Chef’s Tasting Menu and Wine Pairing Selection to celebrate my 60th birthday*
This was one of the top three meals of my life. Three hours of bliss. Pure art, pure and complex flavors, elegantly presented and enjoyed.
You can visit n/naka next time you are in Culver City
“The whole of a meal is as important as the sum of its parts. At n/naka, we are devoted to providing a unique and satisfying dining experience through our interpretation of kaiseki. This traditional Japanese culinary art form reflects the ever-changing rhythms of the earth by taking the freshest seasonal ingredients and presenting them in their most natural states. Using the very best ingredients we have access to is true kaiseki; we proudly serve vegetables from our own organic garden built and maintained by our friends at Farmscape Gardens. We take great care in preparing a beautiful plate and believe that the more involvement we put into a meal — no shortcuts — the more connected we feel to the food and to your experience of it. Through a meaningful balance of both traditional and modern techniques, Chef Niki Nakayama is committed to creating a meal that will engage your attention — it’s about enjoying the moment, the current offerings of the season, and ultimately, the food in front of you.”
The evening of Monday, July 16th, 2013 Descriptions provided by n/naka. Photos by me.
Saki Zuke (A pairing of something common and something unique)
A perfect medley of textures and tastes to start your meal: gelee of tomato puree and dashi broth, Haas avocado wrapped around fresh lobster and topped with uni from Santa Barbara, fennel and a flower petal of pansy.
French Sparkling Wine, Domaine Rosier ‘Cuvee Jean-Philippe”, Blanquette de Limoux, France 2010
Zensai (Main seasonal ingredient presented as an appetizer)
Grilled blue shrimp topped with yuzu cream, butter foam, bulls blood beet chip, leaf of water cressVerdejo, Martinsancho, Rueda, Spain 2010
Modern Zakuri (A modern interpretation of a sashimi course)
Toro Tartare: Otoro mixed with white scallions, topped with ponzu reduction, uni butter and fresh chives, dashi brothPinot Blanc, Dopff and Irion, Alsace, France 2008
Otsukuri (Sashimi)Kumamoto oyster with ponzu and lemon, Tai (sea bream), Kanpachi (Amberjack), and Maguro tuna, served with freshly grated wasabi from Japan, and Niki’s special soy sauce (lighter so you can taste the quality and freshness of the fish) Sake Junmai Ginjo, “Shichida” Tenzen Brewery, Saga, Japan
Mushimono (Steamed dish)
Seabass tororo: Steamed Seabass, grated Japanese mountain potato, shitake and mizuba leaf in a dashi broth
Muller Thurgaeu, Kurtatsch Cortaccia, Alto Adige, Italy 2009
Shiizakana (the Chef’s choice, not bound by tradition)Spaghettini with Black Abalone from Monterey, Pickled Cod Roe, Shaved Italian Summer Truffles, Garlic and Soy. Topped with Daikon Radish Sprouts. Greco di Tufo, Villa Mathilde, Campania, Italy 2010
Niku (Meat course)Rib eye angus steak with kabocha, broccolini and lunar carrots from our chef’s garden. Elke (Pinot Noir), Anderson Valley, California, Pinot Noir 2007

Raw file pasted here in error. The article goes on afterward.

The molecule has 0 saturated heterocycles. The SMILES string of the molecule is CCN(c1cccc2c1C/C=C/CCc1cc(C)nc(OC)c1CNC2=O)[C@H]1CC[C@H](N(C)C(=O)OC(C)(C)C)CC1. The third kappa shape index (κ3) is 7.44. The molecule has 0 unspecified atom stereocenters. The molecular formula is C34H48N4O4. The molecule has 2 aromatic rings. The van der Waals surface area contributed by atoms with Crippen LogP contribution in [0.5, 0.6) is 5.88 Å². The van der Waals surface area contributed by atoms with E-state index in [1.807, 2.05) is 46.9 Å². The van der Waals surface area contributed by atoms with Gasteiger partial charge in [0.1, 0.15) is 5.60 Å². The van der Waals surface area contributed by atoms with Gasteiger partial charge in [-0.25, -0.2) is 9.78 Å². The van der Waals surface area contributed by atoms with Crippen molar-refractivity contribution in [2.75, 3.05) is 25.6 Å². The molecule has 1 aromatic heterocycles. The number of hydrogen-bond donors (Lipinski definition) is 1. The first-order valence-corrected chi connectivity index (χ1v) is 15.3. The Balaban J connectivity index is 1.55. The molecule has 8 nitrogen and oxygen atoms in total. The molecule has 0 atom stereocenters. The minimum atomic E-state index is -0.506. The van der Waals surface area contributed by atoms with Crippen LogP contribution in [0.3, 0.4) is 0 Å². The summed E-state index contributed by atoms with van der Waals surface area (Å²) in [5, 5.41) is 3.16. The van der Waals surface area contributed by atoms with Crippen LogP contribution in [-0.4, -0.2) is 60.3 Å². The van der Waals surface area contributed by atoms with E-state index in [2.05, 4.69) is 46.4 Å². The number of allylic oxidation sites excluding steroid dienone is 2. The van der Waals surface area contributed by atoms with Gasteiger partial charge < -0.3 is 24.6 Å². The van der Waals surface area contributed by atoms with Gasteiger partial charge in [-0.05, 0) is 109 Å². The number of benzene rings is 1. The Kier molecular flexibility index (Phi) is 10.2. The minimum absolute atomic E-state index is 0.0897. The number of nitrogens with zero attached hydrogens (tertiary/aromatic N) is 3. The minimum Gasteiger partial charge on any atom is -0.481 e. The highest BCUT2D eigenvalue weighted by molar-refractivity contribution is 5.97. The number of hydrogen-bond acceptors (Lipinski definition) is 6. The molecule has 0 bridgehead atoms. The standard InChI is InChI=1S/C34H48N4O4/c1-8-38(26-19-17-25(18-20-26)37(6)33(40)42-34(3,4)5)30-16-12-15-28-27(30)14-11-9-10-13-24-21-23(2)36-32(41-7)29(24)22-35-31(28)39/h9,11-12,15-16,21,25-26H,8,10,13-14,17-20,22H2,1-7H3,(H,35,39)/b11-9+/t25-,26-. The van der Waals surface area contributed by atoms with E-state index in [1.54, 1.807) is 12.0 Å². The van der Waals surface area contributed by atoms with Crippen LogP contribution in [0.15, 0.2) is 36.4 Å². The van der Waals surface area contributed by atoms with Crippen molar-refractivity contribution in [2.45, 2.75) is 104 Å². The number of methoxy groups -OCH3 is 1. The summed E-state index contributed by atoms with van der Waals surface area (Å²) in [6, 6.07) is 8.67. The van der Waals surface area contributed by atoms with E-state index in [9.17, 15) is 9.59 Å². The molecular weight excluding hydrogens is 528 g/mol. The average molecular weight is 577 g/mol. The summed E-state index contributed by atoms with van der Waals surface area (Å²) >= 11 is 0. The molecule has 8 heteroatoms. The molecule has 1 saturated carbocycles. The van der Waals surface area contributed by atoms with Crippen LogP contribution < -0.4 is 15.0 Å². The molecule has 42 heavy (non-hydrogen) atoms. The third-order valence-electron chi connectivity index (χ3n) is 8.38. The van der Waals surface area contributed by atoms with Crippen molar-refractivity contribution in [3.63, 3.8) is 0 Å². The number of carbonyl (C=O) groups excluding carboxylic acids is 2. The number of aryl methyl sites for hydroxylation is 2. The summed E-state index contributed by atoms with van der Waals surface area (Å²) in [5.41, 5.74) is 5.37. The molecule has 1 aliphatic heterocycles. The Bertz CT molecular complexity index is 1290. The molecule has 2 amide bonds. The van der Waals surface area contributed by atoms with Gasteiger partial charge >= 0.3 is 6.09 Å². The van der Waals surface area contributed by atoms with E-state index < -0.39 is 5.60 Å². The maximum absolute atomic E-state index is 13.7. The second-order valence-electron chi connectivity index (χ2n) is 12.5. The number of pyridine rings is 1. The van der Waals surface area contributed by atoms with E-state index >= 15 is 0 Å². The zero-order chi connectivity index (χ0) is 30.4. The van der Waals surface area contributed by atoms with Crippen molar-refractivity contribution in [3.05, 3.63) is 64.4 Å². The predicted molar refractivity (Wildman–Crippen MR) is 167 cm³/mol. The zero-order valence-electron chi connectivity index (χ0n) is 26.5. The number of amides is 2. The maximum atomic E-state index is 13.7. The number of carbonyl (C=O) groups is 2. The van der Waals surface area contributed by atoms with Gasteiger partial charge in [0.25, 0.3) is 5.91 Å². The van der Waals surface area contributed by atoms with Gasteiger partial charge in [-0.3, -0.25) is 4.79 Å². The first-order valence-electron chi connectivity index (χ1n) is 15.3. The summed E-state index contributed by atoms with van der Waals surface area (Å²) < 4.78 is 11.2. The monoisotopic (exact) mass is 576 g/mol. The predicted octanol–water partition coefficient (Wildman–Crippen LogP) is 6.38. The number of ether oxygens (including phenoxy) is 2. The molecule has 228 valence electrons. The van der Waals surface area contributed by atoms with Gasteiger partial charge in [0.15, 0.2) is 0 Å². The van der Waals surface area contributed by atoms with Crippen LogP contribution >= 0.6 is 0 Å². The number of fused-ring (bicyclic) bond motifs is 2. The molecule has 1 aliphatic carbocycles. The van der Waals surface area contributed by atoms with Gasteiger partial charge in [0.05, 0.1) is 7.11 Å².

Tai (Japanese Snapper); O-toro of Big-eyed Tuna; Wild Aji (Spanish Mackrel); Amaebi (Sweet Shrimp); Fresh Uni (Sea Urchin); Seared ToroSake Junmai Yamahai Karakuchi, “Shichida” Tenzen Brewery, Saga, Japan
Flourless white chocolate green tea cake, a dusting of matcha powder, crème brulee of black sesame; Hojicha Tea (naturally decaf and made from roasted green tea leaves)
Muscat de Beaumes de Venise, Delas, Rhone Valley, France 2010
“Born and raised in Los Angeles, California, chef Niki Nakayama began her career at the renowned Takao restaurant in Brentwood, working under the guidance of esteemed chefs Takao Izumida and Morihiro Onodera. Committed to exploring new techniques, Niki embarked on a three-year working tour throughout Japan, sampling her way through different regional flavors and immersing herself in the essentials of Japanese cuisine, both traditional and cutting-edge. While working at Shirakawa-Ya Ryokan, (Japanese inn owned by relatives) Niki trained under chef Masa Sato in the art of kaiseki the traditional Japanese culinary practice that emphasizes the balance and seasonality of a dish. Upon her return to Los Angeles, Niki opened her first restaurant – Azami Sushi Cafe, which quickly became known for Niki’s popular omakase menu. Azami was an immediate LA staple, touted by Zagat and the Los Angeles Times in addition to earning Citysearch’s “Best of Sushi” distinction in 2006. Inaka, Niki’s ambitious second venture, functioned as a gourmet Japanese take-out by day and an intimate eight-course chef’s table by night. Focusing on tasting menus allowed Niki to do what she enjoys – and thrives in – most: creating a thoughtful and cohesive series of dishes that provides a personal experience for each diner. n/naka has been ten years in the making and is the expansion of Niki’s previous endeavors, applying the artistic and technical notions of kaiseki to create an ever-evolving seasonal narrative within each meal.”If you have never had a chance to explore a meal over a three hour period in any cuisine, with a chef whom you know will reward your trust in their vision with a stunning meal, you need to put this on your list of things to do. This was true when we did the Tasting Menu at Pure Food and Wine 3 years ago, which started me on my Raw Food journey. I have always loved Japanese cuisine and this was an epic adventure. Since originally writing about this meal Netflix produced their Chef’s Table series and did an episode on Chef Niki and na-naka – you can see it here.